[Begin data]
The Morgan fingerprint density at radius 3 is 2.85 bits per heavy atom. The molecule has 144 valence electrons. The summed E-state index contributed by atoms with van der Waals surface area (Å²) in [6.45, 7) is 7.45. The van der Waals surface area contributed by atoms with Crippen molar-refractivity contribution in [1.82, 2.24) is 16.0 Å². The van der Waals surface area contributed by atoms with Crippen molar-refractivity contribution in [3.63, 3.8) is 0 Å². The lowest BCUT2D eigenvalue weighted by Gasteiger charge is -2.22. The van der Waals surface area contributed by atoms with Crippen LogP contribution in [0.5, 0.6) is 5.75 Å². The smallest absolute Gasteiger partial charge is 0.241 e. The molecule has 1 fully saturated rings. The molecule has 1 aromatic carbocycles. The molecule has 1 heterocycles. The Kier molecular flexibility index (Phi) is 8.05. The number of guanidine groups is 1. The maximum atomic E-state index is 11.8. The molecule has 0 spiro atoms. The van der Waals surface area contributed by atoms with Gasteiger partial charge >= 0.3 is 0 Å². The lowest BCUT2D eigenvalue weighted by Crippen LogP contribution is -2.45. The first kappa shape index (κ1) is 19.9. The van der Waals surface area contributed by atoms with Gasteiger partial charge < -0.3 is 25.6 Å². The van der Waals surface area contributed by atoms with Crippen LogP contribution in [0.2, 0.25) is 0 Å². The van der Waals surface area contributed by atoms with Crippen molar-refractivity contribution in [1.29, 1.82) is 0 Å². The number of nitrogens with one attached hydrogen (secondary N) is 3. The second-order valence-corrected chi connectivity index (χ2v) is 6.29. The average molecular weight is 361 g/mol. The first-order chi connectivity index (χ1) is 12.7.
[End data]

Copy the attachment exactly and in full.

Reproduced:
The Morgan fingerprint density at radius 3 is 2.85 bits per heavy atom. The molecule has 144 valence electrons. The summed E-state index contributed by atoms with van der Waals surface area (Å²) in [6.45, 7) is 7.45. The van der Waals surface area contributed by atoms with Crippen molar-refractivity contribution in [1.82, 2.24) is 16.0 Å². The van der Waals surface area contributed by atoms with Crippen molar-refractivity contribution in [3.63, 3.8) is 0 Å². The lowest BCUT2D eigenvalue weighted by Gasteiger charge is -2.22. The van der Waals surface area contributed by atoms with Crippen LogP contribution in [0.5, 0.6) is 5.75 Å². The smallest absolute Gasteiger partial charge is 0.241 e. The molecule has 1 fully saturated rings. The molecule has 1 aromatic carbocycles. The molecule has 1 heterocycles. The Kier molecular flexibility index (Phi) is 8.05. The number of guanidine groups is 1. The maximum atomic E-state index is 11.8. The molecule has 0 spiro atoms. The van der Waals surface area contributed by atoms with Gasteiger partial charge >= 0.3 is 0 Å². The lowest BCUT2D eigenvalue weighted by Crippen LogP contribution is -2.45. The first kappa shape index (κ1) is 19.9. The van der Waals surface area contributed by atoms with Gasteiger partial charge < -0.3 is 25.6 Å². The van der Waals surface area contributed by atoms with Crippen LogP contribution in [0.2, 0.25) is 0 Å². The van der Waals surface area contributed by atoms with Crippen molar-refractivity contribution in [1.29, 1.82) is 0 Å². The number of nitrogens with one attached hydrogen (secondary N) is 3. The second-order valence-corrected chi connectivity index (χ2v) is 6.29. The average molecular weight is 361 g/mol. The first-order chi connectivity index (χ1) is 12.7.